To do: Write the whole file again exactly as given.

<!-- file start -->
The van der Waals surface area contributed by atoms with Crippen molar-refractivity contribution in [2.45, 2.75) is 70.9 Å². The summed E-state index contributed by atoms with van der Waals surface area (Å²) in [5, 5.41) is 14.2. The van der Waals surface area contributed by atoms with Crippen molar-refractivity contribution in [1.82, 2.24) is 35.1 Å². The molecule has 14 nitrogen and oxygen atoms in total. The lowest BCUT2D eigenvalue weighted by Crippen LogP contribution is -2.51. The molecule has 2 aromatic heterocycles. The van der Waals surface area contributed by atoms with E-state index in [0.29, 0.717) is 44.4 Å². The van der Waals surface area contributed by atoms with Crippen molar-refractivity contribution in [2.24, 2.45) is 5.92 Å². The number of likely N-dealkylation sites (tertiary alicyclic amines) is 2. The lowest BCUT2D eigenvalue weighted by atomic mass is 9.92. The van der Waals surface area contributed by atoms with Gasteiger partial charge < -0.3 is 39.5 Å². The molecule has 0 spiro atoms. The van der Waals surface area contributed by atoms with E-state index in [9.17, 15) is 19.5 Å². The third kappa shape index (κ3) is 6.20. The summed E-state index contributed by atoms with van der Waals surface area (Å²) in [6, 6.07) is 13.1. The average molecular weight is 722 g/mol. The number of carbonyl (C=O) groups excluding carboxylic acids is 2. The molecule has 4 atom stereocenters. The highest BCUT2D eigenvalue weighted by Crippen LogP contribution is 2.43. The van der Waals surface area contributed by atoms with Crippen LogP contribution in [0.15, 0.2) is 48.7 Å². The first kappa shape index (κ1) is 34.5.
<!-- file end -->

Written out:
The van der Waals surface area contributed by atoms with Crippen molar-refractivity contribution in [2.45, 2.75) is 70.9 Å². The summed E-state index contributed by atoms with van der Waals surface area (Å²) in [5, 5.41) is 14.2. The van der Waals surface area contributed by atoms with Crippen molar-refractivity contribution in [1.82, 2.24) is 35.1 Å². The molecule has 14 nitrogen and oxygen atoms in total. The lowest BCUT2D eigenvalue weighted by Crippen LogP contribution is -2.51. The molecule has 2 aromatic heterocycles. The van der Waals surface area contributed by atoms with E-state index in [0.29, 0.717) is 44.4 Å². The van der Waals surface area contributed by atoms with Crippen molar-refractivity contribution in [2.24, 2.45) is 5.92 Å². The number of likely N-dealkylation sites (tertiary alicyclic amines) is 2. The lowest BCUT2D eigenvalue weighted by atomic mass is 9.92. The van der Waals surface area contributed by atoms with Gasteiger partial charge < -0.3 is 39.5 Å². The molecule has 0 spiro atoms. The van der Waals surface area contributed by atoms with E-state index in [9.17, 15) is 19.5 Å². The third kappa shape index (κ3) is 6.20. The summed E-state index contributed by atoms with van der Waals surface area (Å²) in [6, 6.07) is 13.1. The average molecular weight is 722 g/mol. The number of carbonyl (C=O) groups excluding carboxylic acids is 2. The molecule has 4 atom stereocenters. The highest BCUT2D eigenvalue weighted by Crippen LogP contribution is 2.43. The van der Waals surface area contributed by atoms with Crippen LogP contribution in [0.15, 0.2) is 48.7 Å². The first kappa shape index (κ1) is 34.5.